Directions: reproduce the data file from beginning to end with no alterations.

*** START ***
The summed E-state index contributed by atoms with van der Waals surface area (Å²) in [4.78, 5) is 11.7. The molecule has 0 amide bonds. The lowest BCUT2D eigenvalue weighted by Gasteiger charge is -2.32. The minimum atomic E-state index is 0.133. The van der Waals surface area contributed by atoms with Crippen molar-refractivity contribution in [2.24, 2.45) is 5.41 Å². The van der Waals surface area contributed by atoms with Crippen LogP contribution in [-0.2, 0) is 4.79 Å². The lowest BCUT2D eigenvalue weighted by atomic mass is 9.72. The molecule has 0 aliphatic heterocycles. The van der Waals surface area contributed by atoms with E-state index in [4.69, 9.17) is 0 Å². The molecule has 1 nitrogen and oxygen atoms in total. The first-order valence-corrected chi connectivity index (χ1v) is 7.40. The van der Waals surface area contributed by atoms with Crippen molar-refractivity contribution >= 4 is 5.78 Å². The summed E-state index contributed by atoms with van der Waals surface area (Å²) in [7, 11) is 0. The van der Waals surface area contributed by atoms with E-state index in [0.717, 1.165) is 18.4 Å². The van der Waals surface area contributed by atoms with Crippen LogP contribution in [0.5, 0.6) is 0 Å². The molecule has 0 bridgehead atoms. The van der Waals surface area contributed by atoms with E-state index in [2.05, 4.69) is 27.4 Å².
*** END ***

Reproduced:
The summed E-state index contributed by atoms with van der Waals surface area (Å²) in [4.78, 5) is 11.7. The molecule has 0 amide bonds. The lowest BCUT2D eigenvalue weighted by Gasteiger charge is -2.32. The minimum atomic E-state index is 0.133. The van der Waals surface area contributed by atoms with Crippen molar-refractivity contribution in [2.24, 2.45) is 5.41 Å². The van der Waals surface area contributed by atoms with Crippen LogP contribution in [-0.2, 0) is 4.79 Å². The lowest BCUT2D eigenvalue weighted by atomic mass is 9.72. The molecule has 0 aliphatic heterocycles. The van der Waals surface area contributed by atoms with E-state index in [4.69, 9.17) is 0 Å². The molecule has 1 nitrogen and oxygen atoms in total. The first-order valence-corrected chi connectivity index (χ1v) is 7.40. The van der Waals surface area contributed by atoms with Crippen molar-refractivity contribution >= 4 is 5.78 Å². The summed E-state index contributed by atoms with van der Waals surface area (Å²) in [7, 11) is 0. The van der Waals surface area contributed by atoms with E-state index in [0.717, 1.165) is 18.4 Å². The van der Waals surface area contributed by atoms with Crippen LogP contribution in [0.5, 0.6) is 0 Å². The molecule has 0 bridgehead atoms. The van der Waals surface area contributed by atoms with E-state index in [2.05, 4.69) is 27.4 Å².